Hurricane Impacting Loan Funding

Posted On September 20, 2017

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As the industry continues to cope with the property damage from Hurricane Irma, many prospective home buyers were caught in limbo. Each loan type and each agency has different funding requirements with respect to a federally-declared natural disaster zone. A segment of Florida home buyers that were planning on financing through a FHA recently experienced a delay in closing and some confusion. One of the requirements of funding a FHA loan after a disaster is that a reinspection is completed after the established end date. Once that occurs, lenders can quickly reassess the property condition and finalize the funding and closing process.

The suspension was disrupting borrowers and slowing transaction time throughout the state of Florida.  The affected counties include: Alachua, Baker, Bradford, Brevard, Broward, Charlotte, Citrus, Clay, Collier, Columbia, DeSoto, Dixie, Duval, Flagler, Gilchrist, Glades, Hardee, Hendry, Hernando, Highlands, Hillsborough, Indian River, Lafayette, Lake, Lee, Levy, Manatee, Marion, Martin, Miami-Dade, Monroe, Nassau, Okeechobee, Orange, Osceola, Palm Beach, Pasco, Pinellas, Polk, Putnam, Sarasota, Seminole, St. Johns, St. Lucie, Sumter, Suwannee, Union, and Volusia.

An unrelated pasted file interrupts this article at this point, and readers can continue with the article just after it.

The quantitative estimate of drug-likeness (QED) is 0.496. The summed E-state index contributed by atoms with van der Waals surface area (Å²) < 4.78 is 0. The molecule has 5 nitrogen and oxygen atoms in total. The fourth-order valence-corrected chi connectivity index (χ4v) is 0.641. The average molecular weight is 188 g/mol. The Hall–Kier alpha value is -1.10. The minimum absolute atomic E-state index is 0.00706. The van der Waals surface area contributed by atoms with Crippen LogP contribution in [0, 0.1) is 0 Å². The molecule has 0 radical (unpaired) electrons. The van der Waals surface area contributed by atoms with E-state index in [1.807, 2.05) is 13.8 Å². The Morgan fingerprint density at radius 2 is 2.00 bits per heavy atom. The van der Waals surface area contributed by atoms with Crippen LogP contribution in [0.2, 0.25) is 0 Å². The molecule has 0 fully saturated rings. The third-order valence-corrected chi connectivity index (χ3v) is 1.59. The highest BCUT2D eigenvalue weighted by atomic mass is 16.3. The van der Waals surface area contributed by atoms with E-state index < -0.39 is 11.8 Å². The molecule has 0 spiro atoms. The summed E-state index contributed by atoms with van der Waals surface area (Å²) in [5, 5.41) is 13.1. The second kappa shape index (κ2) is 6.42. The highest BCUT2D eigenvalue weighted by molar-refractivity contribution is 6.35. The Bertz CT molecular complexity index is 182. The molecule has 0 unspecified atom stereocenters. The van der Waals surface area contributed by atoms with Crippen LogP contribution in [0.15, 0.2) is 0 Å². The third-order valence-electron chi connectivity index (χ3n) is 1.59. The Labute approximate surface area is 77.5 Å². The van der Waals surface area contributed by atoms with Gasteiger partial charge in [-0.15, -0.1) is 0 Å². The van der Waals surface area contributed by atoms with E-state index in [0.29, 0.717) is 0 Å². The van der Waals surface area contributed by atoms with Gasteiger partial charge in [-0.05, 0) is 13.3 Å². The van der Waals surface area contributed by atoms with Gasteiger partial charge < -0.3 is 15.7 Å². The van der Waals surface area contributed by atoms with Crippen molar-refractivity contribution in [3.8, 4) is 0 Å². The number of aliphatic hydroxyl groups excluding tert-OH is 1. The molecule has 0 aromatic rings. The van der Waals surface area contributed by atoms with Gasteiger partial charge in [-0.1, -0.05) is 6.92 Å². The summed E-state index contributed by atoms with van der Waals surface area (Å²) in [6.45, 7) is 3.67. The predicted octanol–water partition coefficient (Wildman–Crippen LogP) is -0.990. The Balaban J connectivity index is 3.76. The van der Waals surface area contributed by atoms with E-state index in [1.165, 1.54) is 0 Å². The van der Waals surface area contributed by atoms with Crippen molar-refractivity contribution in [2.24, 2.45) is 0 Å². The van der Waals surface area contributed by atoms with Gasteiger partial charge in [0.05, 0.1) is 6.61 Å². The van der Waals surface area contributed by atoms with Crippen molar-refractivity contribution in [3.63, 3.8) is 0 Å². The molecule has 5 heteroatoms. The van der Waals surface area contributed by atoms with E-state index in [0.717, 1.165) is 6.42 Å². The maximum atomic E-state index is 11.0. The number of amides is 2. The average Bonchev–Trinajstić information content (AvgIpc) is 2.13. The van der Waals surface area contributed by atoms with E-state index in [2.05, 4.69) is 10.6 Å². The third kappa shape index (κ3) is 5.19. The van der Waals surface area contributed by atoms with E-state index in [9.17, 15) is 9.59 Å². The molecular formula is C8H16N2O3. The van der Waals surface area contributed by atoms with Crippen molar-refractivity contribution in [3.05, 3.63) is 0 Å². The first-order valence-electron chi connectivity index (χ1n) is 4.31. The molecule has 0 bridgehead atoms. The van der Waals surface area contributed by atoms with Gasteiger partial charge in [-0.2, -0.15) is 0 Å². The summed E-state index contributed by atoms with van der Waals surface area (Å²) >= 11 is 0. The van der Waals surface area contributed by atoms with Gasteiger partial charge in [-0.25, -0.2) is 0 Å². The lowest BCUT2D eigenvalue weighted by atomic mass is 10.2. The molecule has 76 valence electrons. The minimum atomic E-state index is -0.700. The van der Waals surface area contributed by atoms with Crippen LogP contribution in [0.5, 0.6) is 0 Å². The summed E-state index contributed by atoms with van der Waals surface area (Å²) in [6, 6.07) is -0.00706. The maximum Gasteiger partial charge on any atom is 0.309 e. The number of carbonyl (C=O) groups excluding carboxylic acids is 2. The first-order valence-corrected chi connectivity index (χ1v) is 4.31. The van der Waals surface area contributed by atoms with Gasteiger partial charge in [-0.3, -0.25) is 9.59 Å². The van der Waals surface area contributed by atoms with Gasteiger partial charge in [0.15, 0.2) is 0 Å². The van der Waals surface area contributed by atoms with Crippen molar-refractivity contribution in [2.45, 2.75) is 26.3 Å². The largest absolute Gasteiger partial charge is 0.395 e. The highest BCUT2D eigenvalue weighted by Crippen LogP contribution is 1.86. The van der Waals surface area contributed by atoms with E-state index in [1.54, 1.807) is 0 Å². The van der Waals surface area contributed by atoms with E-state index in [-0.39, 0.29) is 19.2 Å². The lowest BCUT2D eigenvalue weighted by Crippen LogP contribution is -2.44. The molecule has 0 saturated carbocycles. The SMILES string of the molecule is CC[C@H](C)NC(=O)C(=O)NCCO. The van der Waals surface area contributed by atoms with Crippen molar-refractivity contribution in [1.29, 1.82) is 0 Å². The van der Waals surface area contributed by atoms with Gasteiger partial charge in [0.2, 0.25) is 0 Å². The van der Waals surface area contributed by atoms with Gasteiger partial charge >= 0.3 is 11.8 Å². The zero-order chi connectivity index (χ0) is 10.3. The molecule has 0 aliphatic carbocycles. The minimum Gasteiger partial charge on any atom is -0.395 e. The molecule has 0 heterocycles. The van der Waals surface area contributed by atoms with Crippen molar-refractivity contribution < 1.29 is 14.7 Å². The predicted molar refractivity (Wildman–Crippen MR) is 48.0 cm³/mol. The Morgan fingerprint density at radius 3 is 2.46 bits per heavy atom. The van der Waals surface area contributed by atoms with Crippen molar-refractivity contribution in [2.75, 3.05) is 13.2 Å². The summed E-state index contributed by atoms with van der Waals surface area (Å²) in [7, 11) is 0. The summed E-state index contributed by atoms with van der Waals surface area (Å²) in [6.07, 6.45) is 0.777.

According to the Florida Housing Finance Corporation, “US Bank has made the decision to pause the funding of loans in Florida.”  Due to this decision, there may still be a potential delay in the funding of Florida bond loans.

Re-inspection requirements may vary based on the investor.  Currently, FNMA and FHLMC are allowing re-inspections after the declaration date is announced.  FHA had previously indicated that there must be an incident end date unannounced be FEMA before a re-inspection can be completed. As of this morning, FEMA has not issued an end of disaster date for various affected regions of Florida. Despite that, as of yesterday, FHA did issue a waiver allowing lenders to begin the reinspection process. The good news for FHA borrowers is that the delays experienced in acquiring their new homes should subside soon.


Sources: FEMAFlorida Housing Finance CorporationHUDMBA